It's not how much you make, it's how much money you keep in your pocket.

Bob's Money Mojo

Free Pens and Free Money

Bob enjoying some free time in the Air Force barracks. Sometime around 1950.

“I’ll take a free sample!” was what my dad always replied when you asked if he needed anything while you went out to the bank.  He loved free things.  He and my mom would plan their grocery trips around lunchtime and nibble on all the free samples.  Sometimes it was enough food that they could skip lunch altogether.  Asking for a free sample from the bank was his joke that maybe, someday, they would give out dollars as free samples.

When dad went to the bank, he got the next best thing to free samples, free pens.  He would come home with  5 or 6 from each trip.  When all the pen-holders at his house were filled up, he would hand me a bunch wrapped in a rubber band whenever I visited.  It didn’t matter that they were crappy pens that couldn’t retract the inky point and they ran out of ink quickly.  They were free so he was taking them.

I learned what could get in the way of this mindset when I started my massage business.  A friend hosted a “success workshop” at her business which sounded intriguing.  It had a price of $25 if you bought a ticket in advance or $30 if you paid at the door.  Usually, I took the discount, but not this time.  I couldn’t  decide if I was going or not.  That evening I showed up, paid my $30 and sat in a circle on the floor of a yoga studio.

The teacher put a $20 bill in the middle of the floor, said anyone was welcome to it, and then proceeded to talk about everything except that $20.  After about ten minutes, one man went to the middle, grabbed the money, and sat back down.  Then, the teacher told us the lesson.  When you see or hear of an opportunity, act on it.  If there’s an offer of money to be had, go for it.  Then, he told the man that he could keep the $20.  I was dumbfounded. Teachers use these kind of things to illustrate a point, but that guy was rewarded for acting first!  The teacher didn’t want the money back.  It’s a lesson I’ve never forgotten.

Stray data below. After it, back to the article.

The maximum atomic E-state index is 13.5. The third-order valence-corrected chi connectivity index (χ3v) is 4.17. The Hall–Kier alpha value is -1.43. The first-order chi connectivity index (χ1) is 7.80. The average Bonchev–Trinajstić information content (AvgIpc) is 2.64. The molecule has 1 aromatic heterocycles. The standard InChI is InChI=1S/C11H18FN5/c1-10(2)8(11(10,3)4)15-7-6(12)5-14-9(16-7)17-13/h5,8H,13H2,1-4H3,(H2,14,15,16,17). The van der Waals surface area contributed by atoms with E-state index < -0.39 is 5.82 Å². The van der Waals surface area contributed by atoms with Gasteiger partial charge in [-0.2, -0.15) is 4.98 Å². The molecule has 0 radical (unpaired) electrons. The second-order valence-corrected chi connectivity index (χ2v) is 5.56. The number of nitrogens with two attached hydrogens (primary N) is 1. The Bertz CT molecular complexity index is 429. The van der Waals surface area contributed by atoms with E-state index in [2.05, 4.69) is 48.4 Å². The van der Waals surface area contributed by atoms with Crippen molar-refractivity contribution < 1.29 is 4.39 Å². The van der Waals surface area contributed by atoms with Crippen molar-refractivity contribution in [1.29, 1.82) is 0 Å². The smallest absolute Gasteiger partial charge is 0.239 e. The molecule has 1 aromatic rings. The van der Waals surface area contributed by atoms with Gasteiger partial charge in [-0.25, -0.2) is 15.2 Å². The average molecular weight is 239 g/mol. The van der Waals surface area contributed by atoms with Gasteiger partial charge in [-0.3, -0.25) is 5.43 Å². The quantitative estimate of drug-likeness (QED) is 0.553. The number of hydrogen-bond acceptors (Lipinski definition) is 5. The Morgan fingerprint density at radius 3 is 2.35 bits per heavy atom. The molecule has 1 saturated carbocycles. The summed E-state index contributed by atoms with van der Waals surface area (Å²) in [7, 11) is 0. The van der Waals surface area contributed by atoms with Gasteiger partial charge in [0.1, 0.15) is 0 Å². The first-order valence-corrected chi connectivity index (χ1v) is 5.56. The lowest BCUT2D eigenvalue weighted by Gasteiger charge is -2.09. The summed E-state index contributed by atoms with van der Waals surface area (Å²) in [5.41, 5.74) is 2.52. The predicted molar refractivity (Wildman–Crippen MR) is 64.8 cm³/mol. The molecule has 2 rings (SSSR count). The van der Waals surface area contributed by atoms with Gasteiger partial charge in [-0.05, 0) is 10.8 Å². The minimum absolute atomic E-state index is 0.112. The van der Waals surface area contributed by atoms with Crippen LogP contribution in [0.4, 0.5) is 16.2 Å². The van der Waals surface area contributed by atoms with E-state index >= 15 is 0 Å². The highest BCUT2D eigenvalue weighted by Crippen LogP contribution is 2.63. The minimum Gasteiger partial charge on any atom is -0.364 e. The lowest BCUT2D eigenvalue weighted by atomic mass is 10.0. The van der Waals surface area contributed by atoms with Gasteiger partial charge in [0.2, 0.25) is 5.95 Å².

On the way out, the teacher asked me what I did.  I was still working a desk job to pay the bills while I built my massage business. I joked, “Do you want to know what I do to make money or what I really love to do?”  He was dead serious when he replied, “I only want to talk about what you love to do.”

It turns out that he was a business coach.  I was impressed so I worked with him for a few sessions.  He helped me discover that I had trouble marketing my business because I was afraid of being seen which could possibly lead to being rejected.   So, I was really afraid of being rejected, which is a common fear.  Once I knew that, I realized how unreasonable it is to have everyone like your work.  If only a small percentage of people heard of me and became regular clients, that’s all I needed to have a financially successful business.

I also didn’t forget that my fear cost me $5 that night.  Sure, it’s a small amount of money, but wouldn’t you rather learn your lessons on small stuff instead of big stuff?  My fear of being rejected was why I couldn’t commit to going to the class ahead of time.  Subconsciously, I knew that if I went, it would help launch my massage business and then a few people might not want to be my clients.  Now, my rational mind knows that I can handle that rejection.  In fact, I want that rejection.  I couldn’t possibly massage everyone!

I take a free pen here and there from places like a liquor store, a bank, or a hotel.  It’s like that $20 in the middle of the circle.  It’s free for whoever gets it first.  Businesses want you to have their pens.  It’s one way to get the word out about them.  Taking a free pen helps you remember the business name, contact info, and your experience there.  But for me it’s also a way to remember my dad.

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